- Daily Scrums improve communications, eliminate other meetings, identify impediments to development for removal, highlight and promote quick decision-making, and improve the Development Team’s level of knowledge.
Source: Scrum Guide.
What many people overread and thus misunderstand is the fact that the Daily Scrum is not supposed to solve all issues within the 15-minutes time-box. Its purpose is to reveal the issues so that the Development Team can act appropriately also after the Daily Scrum time-box has elapsed. So, this is where Liberating Structures kick in.
Liberating Structures Daily Scrum Strings
For this meetup, I chose two new LS microstructures that have the potential to support the Development Team to clear its path to achieve the Sprint Goal:
The first choice was Troika Consulting, a way to “Get Practical and Imaginative Help from Colleagues Immediately.” Troika Consulting proves to be especially helpful at sourcing support at the individual level, for example, from other Development Team members on how to solve a technical issue.
Discovery and Action Dialog (DAD)
The second choice was the Discovery and Action Dialog (DAD) to “Discover, Invent, and Unleash Local Solutions to Chronic Problems.”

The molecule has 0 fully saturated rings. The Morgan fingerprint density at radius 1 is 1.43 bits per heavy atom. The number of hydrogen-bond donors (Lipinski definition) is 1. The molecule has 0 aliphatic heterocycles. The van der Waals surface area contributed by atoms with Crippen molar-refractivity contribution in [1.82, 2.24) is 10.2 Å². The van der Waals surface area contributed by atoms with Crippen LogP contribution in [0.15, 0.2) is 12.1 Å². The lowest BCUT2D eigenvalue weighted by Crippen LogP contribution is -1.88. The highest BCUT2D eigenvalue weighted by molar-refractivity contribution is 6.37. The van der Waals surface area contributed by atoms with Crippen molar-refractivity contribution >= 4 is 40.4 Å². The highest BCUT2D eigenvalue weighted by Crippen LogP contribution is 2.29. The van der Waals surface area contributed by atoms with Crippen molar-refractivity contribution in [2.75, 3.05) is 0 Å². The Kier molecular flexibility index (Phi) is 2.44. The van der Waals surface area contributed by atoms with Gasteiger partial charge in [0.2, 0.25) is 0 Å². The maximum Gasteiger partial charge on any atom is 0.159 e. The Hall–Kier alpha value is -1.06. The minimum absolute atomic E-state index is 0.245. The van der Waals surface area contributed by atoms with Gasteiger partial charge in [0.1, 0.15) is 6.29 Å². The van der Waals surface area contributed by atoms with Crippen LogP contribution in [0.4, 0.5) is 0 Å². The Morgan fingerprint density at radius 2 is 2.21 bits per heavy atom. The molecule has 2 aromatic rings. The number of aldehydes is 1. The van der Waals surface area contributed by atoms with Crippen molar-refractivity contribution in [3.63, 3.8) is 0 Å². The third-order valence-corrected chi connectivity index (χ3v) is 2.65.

When the stakes are high, such as in the Megabrain.io situation, see below, some people outside the Scrum Term revert to exercising more control to deal with their perception of complexity and uncertainty. This bias for action can impede a Scrum Team achieving its Sprint Goal. Hence we explored another new Liberating Structure — the Discovery and Action Dialog (DAD) — to learn how to discover outside intervention and how to address the situation as a Scrum Team by identifying positive deviant (PD) behaviors and practices to provide solutions to real (and perceived) problems.
We used the following set of question to run the DAD on our problem at an organizational level:
- How do you know when the problem outside intervention is present?
- How do you contribute effectively to solving the problem of outside intervention?
- What prevents you from doing this or taking these actions all the time? (Ask for stories from the past.)
- Do you know anybody who is able to frequently solve the problem of outside intervention and overcome barriers? What behaviors or practices made their success possible?
- Do you have any ideas?
- What needs to be done to make it happen? Any volunteers?
- Who else needs to be involved?
Designing a Liberating Structures Daily Scrum String
Now that we added another two LS microstructures to our toolbox, we moved on to the MegaBrain.io scenario:
Everyone Is a String Designer